Impact of "bumper car" disease on the ...
|Title||Impact of "bumper car" disease on the North American lobster fishery|
|Author(s)||Richard J. Cawthorn|
|Journal||88. Annu. Meeting of the National Shellfisheries Association, Baltimore, MD (USA), 14-18 Apr 1996, Journal of Shellfish Research|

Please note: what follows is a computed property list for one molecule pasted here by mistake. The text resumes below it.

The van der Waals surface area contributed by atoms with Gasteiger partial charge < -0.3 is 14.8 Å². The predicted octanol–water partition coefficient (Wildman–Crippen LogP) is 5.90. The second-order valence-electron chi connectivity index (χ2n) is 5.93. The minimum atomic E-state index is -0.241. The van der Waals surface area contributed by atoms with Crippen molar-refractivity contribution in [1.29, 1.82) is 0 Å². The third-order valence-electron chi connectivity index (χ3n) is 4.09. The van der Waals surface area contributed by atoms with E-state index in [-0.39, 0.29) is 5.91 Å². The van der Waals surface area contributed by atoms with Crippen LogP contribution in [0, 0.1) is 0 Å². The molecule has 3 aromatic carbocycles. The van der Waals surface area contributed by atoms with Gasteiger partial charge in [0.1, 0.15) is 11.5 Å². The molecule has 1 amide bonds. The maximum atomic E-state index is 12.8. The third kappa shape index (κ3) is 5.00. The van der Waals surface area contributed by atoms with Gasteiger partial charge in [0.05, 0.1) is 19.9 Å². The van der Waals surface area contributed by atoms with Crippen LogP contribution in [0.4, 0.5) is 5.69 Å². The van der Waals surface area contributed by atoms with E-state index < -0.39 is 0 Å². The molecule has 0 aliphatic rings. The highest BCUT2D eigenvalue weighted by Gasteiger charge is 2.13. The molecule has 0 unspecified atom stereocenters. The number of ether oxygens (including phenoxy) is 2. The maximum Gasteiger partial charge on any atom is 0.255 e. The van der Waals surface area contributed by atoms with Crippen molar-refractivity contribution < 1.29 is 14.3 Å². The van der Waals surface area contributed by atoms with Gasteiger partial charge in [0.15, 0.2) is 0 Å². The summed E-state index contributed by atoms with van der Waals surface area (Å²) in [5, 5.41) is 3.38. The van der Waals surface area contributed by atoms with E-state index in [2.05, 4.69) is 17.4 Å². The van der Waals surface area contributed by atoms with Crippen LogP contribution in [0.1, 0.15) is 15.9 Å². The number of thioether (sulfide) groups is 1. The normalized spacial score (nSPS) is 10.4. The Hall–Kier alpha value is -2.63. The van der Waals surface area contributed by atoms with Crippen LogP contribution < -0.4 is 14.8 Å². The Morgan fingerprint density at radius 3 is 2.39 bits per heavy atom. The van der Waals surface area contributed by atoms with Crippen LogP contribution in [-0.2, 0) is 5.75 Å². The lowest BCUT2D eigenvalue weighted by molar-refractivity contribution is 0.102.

|Abstract||Although 1993 landings of lobsters were valued at $300 million in Canada and $210 million in the United States, postharvest losses are 10-15% annually. "Bumper car" disease of lobsters caused by the scuticociliate Anophryoides haemophila, can be significant in coldwater impoundments. Although outbreaks occur more frequently and with greater severity, the epidemiology and economic impact of "bumper car" disease are not well documented. The ciliates are maintained in cell-free, defined medium at 5 degree C. Cultured ciliates require longer and more parasites to kill lobsters than those transmitted by intrahaemocoelic injection from lobster to lobster. Horizontal transmission likely occurs across gills of lobsters. Several licensed disinfectants and chemotherapeutants are efficacious against A. haemophila in vitro. Additional to indirect fluorescent antibody testing utilizing monoclonal antibodies prepared to sonicated ciliates, parasites are detected with oligonucleotide probes based on ssu-rDNA of A. haemophila. The prevalence of A. haemophila in wild-caught lobsters should be reevaluated with more sensitive and specific diagnostic tools. A definition of healthy versus ciliate-infected lobsters is being prepared, based on haematology and clinical chemistry of haemolymph. Our novel bar-coded labelling system for aquatic organisms facilitates experimental design and randomization protocols of lobsters. The model of "bumper car" disease will aid study of health and infectious disease processes of lobsters.|
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